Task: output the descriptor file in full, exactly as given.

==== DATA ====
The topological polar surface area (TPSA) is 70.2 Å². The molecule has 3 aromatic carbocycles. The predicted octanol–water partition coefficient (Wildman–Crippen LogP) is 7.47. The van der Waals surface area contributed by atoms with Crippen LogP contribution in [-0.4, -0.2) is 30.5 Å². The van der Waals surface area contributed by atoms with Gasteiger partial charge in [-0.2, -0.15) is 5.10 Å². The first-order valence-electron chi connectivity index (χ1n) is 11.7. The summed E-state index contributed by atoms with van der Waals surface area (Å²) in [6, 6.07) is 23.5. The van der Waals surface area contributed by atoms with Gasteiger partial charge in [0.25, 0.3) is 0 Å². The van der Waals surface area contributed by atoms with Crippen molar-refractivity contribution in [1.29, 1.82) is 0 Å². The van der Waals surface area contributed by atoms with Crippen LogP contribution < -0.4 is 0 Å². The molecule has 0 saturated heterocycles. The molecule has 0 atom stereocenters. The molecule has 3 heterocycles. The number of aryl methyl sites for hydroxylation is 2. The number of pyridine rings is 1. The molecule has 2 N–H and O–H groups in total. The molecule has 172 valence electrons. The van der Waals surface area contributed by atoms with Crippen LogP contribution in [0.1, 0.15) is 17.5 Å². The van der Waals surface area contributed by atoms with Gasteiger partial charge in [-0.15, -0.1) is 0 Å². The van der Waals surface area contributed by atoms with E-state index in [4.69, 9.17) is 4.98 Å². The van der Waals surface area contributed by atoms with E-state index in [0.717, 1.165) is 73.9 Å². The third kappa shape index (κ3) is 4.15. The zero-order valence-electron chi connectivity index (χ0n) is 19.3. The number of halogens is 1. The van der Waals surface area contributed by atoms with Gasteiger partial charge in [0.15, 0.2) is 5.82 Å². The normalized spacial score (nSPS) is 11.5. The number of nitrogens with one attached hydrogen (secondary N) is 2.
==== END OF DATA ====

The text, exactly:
The topological polar surface area (TPSA) is 70.2 Å². The molecule has 3 aromatic carbocycles. The predicted octanol–water partition coefficient (Wildman–Crippen LogP) is 7.47. The van der Waals surface area contributed by atoms with Crippen LogP contribution in [-0.4, -0.2) is 30.5 Å². The van der Waals surface area contributed by atoms with Gasteiger partial charge in [-0.2, -0.15) is 5.10 Å². The first-order valence-electron chi connectivity index (χ1n) is 11.7. The summed E-state index contributed by atoms with van der Waals surface area (Å²) in [6, 6.07) is 23.5. The van der Waals surface area contributed by atoms with Gasteiger partial charge in [0.25, 0.3) is 0 Å². The van der Waals surface area contributed by atoms with Crippen molar-refractivity contribution in [1.29, 1.82) is 0 Å². The van der Waals surface area contributed by atoms with Crippen LogP contribution < -0.4 is 0 Å². The molecule has 0 saturated heterocycles. The molecule has 0 atom stereocenters. The molecule has 3 heterocycles. The number of aryl methyl sites for hydroxylation is 2. The number of pyridine rings is 1. The molecule has 2 N–H and O–H groups in total. The molecule has 172 valence electrons. The van der Waals surface area contributed by atoms with Crippen LogP contribution in [0.1, 0.15) is 17.5 Å². The van der Waals surface area contributed by atoms with Gasteiger partial charge in [-0.15, -0.1) is 0 Å². The van der Waals surface area contributed by atoms with E-state index in [4.69, 9.17) is 4.98 Å². The van der Waals surface area contributed by atoms with E-state index in [0.717, 1.165) is 73.9 Å². The third kappa shape index (κ3) is 4.15. The zero-order valence-electron chi connectivity index (χ0n) is 19.3. The number of halogens is 1. The van der Waals surface area contributed by atoms with Gasteiger partial charge in [0.15, 0.2) is 5.82 Å². The normalized spacial score (nSPS) is 11.5. The number of nitrogens with one attached hydrogen (secondary N) is 2.